Those living at home gave me a thumbs up, and organized the rest of the family into my cheering section. I get to brag on my progress, and they get to applaud my efforts.
Is the manuscript any good? Heck if I know. Right now it’s mostly draft 1.
Will I finish in time? Ditto.
Have I driven my family nuts yet? Well, so far as I can tell, not any more than usual.
What I have done, however, is lived up to the promise I made myself someplace along the way. I know I have a certain amount of talent. I know can persevere, if I only will. So the promise is this: I will try. I will always try, and try my best. I will complete this novel, and I will make it the very best I can. And, if the timing works, I will submit it.
And if the timing fails, I will submit it somewhere else, or at another time.
Being a writer, finding your story – it’s like any endeavor in life. For any endeavor in life to succeed, you must live fully into it, give it all your effort, your best shot. That is all you can do, but it is what you must do to know you really tried.
Try your hardest. Find your story, find your way. And you find yourself.
I have been lucky enough to participate in a project with a terrific local writing group called Off the Page. At the formation of the group, we were taken with the idea of building a world and populating it with characters whose stories we would tell in an anthology.
As Editor, I was thrilled with how our writers drew on their skills to not only craft solid stories, but to grow their talents. Several of us worked outside our comfort zones. However, the stories, diverse as they are with romance, mystery, science fiction, and fantasy and from similarly diverse authors, build a picture of a small community in North Carolina that undergoes a mysterious event that permanently affects its future.
from the cover:
Welcome to Kyleighburn, North Carolina, (population 3,000). A labyrinthine cavern has suddenly opened up beneath sleepy little hamlet and what it reveals to the startled residents will affect the town and its residents forever. The huge complex is filled with weird glowing flowers and vines tended by a swarm of over-large bees. Where did this come from, and who will it affect? The answers are in the stories.Dip into the archives and read the stories of Kyleighburn, NC and its good citizens. There’s the mayor, Marino Esposito, a very unbureaucratic civil servant who seems perpetually at odds with The Mayor (always with a capital T.M.) who happens to be a canine. Tattooed and pierced and amnesiac, Joe the bartender doesn’t remember his past, and perhaps that why he seems so cheerful about his present. The town’s bubbling, vivacious librarian can’t follow her own rules, and a quiet handyman flutters the ladies’ hearts and confuses everyone with his lack of history.Each story from the archive casts Kyleighburn in fresh light, with tales from the ancient past to the bustling present, stories about love and family and war and cruelty, all tied in some way to the event that changes things forever.In what began as an exercise to see what they could do, writers from Off The Page built a world to share and people to live there. The authors then contributed unique stories, each from their own preferred genres. The result was more than they expected. In this book you will find science fiction, romance, history, comic humor, and mystery, all written in straight-forward fashion. The Mayor’s Tales: Stories from the Kyleighburn Archives is an achievement of dedication, talent, and enthusiasm. Everyone should be so lucky to have a Kyleighburn.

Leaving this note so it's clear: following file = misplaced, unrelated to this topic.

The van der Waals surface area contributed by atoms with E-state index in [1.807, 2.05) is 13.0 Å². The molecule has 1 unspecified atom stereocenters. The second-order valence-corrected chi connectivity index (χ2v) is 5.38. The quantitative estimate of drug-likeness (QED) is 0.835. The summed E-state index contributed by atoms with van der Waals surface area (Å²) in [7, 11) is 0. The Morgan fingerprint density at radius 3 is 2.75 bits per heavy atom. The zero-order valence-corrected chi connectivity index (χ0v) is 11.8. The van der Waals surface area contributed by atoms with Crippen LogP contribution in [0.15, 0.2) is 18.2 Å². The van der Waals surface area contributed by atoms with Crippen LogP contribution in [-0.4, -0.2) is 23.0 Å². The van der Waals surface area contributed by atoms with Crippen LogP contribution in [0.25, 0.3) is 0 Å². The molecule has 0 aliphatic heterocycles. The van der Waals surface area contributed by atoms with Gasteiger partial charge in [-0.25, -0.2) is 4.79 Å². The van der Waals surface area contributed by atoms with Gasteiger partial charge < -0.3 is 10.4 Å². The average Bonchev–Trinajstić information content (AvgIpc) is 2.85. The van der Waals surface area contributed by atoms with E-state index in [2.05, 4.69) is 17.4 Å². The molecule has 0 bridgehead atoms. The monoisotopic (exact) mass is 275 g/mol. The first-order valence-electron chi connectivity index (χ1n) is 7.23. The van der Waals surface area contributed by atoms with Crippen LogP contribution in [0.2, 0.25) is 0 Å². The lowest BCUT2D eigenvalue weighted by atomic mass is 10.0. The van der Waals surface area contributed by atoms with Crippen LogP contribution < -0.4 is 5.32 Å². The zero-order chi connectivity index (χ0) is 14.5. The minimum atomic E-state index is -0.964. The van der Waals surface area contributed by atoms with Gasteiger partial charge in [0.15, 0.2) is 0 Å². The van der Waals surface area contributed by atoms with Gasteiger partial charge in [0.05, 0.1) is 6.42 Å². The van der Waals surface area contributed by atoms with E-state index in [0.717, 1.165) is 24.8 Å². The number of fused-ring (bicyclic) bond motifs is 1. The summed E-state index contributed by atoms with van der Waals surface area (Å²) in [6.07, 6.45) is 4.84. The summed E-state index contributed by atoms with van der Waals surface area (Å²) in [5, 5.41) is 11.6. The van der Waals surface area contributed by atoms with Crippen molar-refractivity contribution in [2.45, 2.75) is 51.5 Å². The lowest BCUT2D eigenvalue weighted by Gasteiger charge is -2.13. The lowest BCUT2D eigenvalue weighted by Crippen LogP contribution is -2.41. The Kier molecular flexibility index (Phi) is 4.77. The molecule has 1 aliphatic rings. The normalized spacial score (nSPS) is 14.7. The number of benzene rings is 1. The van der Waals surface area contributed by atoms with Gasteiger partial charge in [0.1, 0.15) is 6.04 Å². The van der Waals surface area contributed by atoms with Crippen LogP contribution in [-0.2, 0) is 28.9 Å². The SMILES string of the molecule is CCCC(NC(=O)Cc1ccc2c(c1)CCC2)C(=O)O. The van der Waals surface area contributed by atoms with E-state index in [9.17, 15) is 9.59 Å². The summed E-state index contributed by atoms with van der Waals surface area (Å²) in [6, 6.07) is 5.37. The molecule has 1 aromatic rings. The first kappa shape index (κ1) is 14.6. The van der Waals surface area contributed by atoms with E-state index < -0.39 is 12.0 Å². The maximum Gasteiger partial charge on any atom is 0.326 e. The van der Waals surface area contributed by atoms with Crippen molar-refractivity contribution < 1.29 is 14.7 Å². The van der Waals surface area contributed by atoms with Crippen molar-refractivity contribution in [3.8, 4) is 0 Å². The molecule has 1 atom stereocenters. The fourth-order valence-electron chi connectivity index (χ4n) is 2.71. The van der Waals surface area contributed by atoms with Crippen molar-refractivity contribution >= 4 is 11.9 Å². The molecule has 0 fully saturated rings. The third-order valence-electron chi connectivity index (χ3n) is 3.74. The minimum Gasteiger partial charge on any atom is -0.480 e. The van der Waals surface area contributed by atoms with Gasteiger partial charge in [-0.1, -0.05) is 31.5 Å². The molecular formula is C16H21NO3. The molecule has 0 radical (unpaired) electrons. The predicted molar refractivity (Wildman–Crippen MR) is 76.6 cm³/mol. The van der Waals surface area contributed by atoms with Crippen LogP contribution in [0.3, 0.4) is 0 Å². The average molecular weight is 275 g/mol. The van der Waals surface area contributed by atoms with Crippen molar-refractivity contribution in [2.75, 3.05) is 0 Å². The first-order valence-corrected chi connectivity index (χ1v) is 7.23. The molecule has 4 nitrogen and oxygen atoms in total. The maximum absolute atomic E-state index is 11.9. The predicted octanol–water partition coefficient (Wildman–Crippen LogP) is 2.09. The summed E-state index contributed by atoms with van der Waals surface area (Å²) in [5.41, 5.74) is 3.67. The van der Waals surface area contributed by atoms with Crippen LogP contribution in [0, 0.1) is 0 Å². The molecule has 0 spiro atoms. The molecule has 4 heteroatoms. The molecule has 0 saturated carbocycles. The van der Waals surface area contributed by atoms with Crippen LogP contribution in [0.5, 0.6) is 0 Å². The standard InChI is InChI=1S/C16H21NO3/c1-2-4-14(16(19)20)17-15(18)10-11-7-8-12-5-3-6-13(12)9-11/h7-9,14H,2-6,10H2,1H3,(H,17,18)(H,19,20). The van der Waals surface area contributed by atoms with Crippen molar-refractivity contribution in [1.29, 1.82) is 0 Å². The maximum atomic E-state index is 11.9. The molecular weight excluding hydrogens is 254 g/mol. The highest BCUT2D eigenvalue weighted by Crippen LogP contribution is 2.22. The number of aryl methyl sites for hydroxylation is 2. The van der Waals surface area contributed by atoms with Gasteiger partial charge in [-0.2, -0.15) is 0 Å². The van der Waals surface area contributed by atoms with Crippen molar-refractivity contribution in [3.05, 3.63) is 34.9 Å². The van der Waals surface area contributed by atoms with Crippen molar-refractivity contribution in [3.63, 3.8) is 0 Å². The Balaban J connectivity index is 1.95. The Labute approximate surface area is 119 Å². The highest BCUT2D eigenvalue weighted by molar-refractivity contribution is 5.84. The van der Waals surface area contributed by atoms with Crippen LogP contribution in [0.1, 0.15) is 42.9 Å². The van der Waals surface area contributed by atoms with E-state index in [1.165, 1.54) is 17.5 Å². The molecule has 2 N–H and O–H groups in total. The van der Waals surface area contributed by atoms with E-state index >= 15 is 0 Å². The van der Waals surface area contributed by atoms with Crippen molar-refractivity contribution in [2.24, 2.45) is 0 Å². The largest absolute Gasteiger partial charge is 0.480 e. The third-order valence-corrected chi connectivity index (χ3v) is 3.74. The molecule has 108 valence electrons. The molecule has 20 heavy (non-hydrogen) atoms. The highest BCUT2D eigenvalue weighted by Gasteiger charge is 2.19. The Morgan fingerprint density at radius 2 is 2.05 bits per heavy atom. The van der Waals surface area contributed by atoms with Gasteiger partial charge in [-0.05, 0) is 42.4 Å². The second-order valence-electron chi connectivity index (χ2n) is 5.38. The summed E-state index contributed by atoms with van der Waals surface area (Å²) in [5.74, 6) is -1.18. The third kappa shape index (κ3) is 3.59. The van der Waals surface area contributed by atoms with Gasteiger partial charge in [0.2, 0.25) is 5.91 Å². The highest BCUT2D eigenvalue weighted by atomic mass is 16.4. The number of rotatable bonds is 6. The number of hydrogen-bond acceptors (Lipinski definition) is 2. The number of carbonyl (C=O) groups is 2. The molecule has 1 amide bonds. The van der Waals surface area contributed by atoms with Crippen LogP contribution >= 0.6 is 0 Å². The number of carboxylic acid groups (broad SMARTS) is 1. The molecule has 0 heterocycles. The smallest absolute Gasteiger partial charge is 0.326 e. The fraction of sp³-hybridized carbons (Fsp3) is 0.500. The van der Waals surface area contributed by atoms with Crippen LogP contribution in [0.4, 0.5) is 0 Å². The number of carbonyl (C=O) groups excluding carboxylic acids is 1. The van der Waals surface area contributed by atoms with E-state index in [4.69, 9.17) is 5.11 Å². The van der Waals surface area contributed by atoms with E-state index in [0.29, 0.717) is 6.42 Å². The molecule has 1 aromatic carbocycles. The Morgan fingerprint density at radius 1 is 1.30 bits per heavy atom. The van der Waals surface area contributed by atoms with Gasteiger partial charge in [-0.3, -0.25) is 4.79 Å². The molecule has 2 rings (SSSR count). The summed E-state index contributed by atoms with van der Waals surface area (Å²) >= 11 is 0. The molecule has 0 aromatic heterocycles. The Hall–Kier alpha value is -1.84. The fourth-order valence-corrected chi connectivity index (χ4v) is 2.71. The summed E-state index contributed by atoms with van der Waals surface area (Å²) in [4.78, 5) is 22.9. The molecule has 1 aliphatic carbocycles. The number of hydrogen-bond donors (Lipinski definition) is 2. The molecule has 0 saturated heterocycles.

- Paperback: 294 pages
- Publisher: Independently published (December 15, 2018)
- Language: English
- ISBN-10: 1790966183
- ISBN-13: 978-1790966189
- Product Dimensions: 6 x 0.7 x 9 inches